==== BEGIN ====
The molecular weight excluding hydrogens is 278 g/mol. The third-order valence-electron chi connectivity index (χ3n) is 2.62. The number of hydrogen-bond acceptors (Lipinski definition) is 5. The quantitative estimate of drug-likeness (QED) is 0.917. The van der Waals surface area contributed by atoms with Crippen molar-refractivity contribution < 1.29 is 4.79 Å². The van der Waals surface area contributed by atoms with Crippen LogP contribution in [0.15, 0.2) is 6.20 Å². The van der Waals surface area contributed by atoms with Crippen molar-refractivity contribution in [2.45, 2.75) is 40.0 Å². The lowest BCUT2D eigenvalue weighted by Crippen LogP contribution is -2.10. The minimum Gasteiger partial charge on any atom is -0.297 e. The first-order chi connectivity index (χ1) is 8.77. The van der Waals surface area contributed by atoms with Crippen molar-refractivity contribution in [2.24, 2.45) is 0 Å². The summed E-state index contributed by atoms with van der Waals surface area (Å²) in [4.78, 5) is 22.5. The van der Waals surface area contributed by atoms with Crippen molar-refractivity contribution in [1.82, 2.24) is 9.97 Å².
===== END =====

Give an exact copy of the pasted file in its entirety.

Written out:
The molecular weight excluding hydrogens is 278 g/mol. The third-order valence-electron chi connectivity index (χ3n) is 2.62. The number of hydrogen-bond acceptors (Lipinski definition) is 5. The quantitative estimate of drug-likeness (QED) is 0.917. The van der Waals surface area contributed by atoms with Crippen molar-refractivity contribution < 1.29 is 4.79 Å². The van der Waals surface area contributed by atoms with Crippen LogP contribution in [0.15, 0.2) is 6.20 Å². The van der Waals surface area contributed by atoms with Crippen molar-refractivity contribution in [2.45, 2.75) is 40.0 Å². The lowest BCUT2D eigenvalue weighted by Crippen LogP contribution is -2.10. The minimum Gasteiger partial charge on any atom is -0.297 e. The first-order chi connectivity index (χ1) is 8.77. The van der Waals surface area contributed by atoms with Crippen molar-refractivity contribution in [2.24, 2.45) is 0 Å². The summed E-state index contributed by atoms with van der Waals surface area (Å²) in [4.78, 5) is 22.5. The van der Waals surface area contributed by atoms with Crippen molar-refractivity contribution in [1.82, 2.24) is 9.97 Å².